nichepoetryandprose

poetry and prose about place

my ideal niche

with 6 comments


I have a picture of the late Tasha Tudor, the children’s author and illustrator, standing in her hermit’s weeds, clutching an armload of branches for the woodstove.  Her lined face and straightforward relationship with nature exactly describe my wished-for niche. 

I imagine myself as living with the land, growing all my own vegetables, foraging for food I cannot grow, living off the ‘grid’ with solar panels and wood fires, pumping my water from a dug well, patching my roof with pitch from the spruce trees… you are getting the picture.  I do few of these things.  My garden is pitiful, no sensible fish would attach to my line, and I have to keep a few litres of water in containers in case my electricity-dependant water pump succumbs to a power outage.

The niche I actually occupy is satisfactory when measured by many standards.   It falls short of my ideal, but I am not willing to sacrifice.  Even in the simple matter of the woodstove, I have only achieved partial success.  We have pleasant fires in the autumn when the days are getting cold.  But in winter, I rely on electricity to keep me warm.

wood gathered for winter

If my ideal niche is not possible, I do find joy in the bits I have achieved.  I think of my successful row of beans, my healthy crop of mint, my knitting of socks in winter, and my walks in the grey woods, as a ‘close approximation’ of my ideal.  I admit that I would like to leave my cosy electricity-dependant niche, and acknowledgement frees me to stay. 

'Odd Socks' ... I knit them all winter...

I accept the truth … the ideal niche is a difficult goal.  It takes determination and stamina to achieve.   

  

a close approximation

~

Dolbear’s Law states: the number of chirps a cricket makes in fifteen seconds, plus forty, is a close approximation of the temperature on a summer night

~

warm September   evening  

I sit on the stoop    consider

the timid wind chime    the silent screen door  

the unmetered patter of rain

 ~

soothing after a month of dry

~

the rain    picks a song

over stones on the river

dolce vivace

dolce

vivace

~

where does my mantra take me?

~

away, to the songs of a summer night

at the back door    on the concrete step

where crickets sing   from cracks in the sidewalk

~

strung together    patio lanterns

notes from a Spanish guitar

the insect refrain

~

behind me    light from the kitchen

potatoes at boil   the voice of my sister

the tap of her shoe

~

beside me   the metal rail   rings at my touch

cool on a night   so hot and so dry

the pavement cracks

~

out in the yard    the insect chorus

~

dolce

vivace

~

molto vivace

~

chirps

too quick

to count

~

Published as: ‘threshold’, Spring 1997, Pottersfield Portfolio 17 (3)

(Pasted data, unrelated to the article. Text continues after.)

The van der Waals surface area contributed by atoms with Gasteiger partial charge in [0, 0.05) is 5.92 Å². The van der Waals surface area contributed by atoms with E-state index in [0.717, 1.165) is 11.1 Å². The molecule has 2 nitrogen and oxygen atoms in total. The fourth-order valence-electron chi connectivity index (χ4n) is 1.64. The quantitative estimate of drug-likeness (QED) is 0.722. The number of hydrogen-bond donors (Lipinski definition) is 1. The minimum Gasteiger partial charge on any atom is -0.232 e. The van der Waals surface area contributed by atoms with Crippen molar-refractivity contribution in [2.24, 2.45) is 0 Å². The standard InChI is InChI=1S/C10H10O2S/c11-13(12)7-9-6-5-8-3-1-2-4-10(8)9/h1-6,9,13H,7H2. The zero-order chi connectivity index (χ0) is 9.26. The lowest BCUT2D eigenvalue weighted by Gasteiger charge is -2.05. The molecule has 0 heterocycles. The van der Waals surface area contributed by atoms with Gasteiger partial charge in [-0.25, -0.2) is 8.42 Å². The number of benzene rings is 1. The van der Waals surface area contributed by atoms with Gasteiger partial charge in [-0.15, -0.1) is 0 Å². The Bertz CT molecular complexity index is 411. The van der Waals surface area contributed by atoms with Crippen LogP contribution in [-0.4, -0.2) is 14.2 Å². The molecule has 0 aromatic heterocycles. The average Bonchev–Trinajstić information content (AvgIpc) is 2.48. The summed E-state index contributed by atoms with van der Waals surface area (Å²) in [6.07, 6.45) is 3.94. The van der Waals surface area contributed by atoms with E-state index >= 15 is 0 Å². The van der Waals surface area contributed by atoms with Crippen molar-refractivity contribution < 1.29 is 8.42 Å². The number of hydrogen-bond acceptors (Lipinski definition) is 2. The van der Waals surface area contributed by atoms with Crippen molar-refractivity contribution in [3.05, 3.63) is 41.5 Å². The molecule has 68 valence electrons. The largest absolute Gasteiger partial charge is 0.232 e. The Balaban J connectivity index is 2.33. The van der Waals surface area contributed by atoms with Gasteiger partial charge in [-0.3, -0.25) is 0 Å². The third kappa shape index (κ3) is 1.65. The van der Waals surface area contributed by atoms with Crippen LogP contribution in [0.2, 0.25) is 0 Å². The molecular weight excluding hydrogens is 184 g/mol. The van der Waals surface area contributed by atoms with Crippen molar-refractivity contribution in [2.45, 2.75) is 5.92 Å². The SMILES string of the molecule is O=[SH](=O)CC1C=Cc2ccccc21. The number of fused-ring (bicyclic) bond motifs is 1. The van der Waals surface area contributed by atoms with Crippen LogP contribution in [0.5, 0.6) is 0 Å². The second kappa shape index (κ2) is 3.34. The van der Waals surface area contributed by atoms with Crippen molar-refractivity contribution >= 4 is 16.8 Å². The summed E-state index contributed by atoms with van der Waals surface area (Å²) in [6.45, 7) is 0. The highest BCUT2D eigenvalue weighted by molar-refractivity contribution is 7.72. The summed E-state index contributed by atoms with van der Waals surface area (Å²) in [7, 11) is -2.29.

(revised)

© Jane Tims

'summer night at the back door'

Written by jane tims

September 23, 2011 at 7:51 am

6 Responses

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  1. Hi Jane..Yes Victorian Farm” Lovely series…they romanticize the simple living in the Victorian Age. However, freezing your butt off in your house in the winter, huddled near a fireplace and taking sponge baths is not my idea of fun. It wears thin after a few days. Check out the Edwardian Farm series. You’ll enjoy that as well. Maybe you know someone who has the series? 🙂
    -Denis

    Like

    JD

    October 10, 2011 at 9:53 am

    • Hi. I’ll check it out. I am just grateful my ancestors were willing to put up with what we would consider hardship! Jane

      Like

      jane tims

      October 10, 2011 at 6:22 pm

  2. Hi Jane,

    I enjoyed your Post! Love your pencil drawing.

    Like

    Ellen Grace Olinger

    September 23, 2011 at 11:00 am

    • Hi Ellen. Thanks. I have been painting for a few years, but the drawing is something new. Jane

      Like

      jane tims

      September 23, 2011 at 8:09 pm

  3. A post dear to my heart. Enjoyed the poem Jane. Evokes many memories of my favourite time of the year.

    I have to admit that after the last hurricane and losing power for three days, the idea of “living with the land” has lost some of its romanticism. However, slap some solar power panels on our roof, and a backup generator I then might be able to bear it. Now where can I find the money to get this whole thing started?

    Excellent drawing BTW.

    -Denis

    Like

    JD

    September 23, 2011 at 8:19 am

    • Hi. I loved watching the series ‘Survivor’ from the UK. In both series of the same name (one in 1970s and one in 2000s), they start over because of a plague. Quite a lot of the script is devoted to reinventing and learning to ‘live off the land’. Reminds me of another series I saw, about ‘Victorian Farms’. You should try to watch it. Thanks for liking my poem and drawing. Jane

      Like

      jane tims

      September 23, 2011 at 8:08 pm


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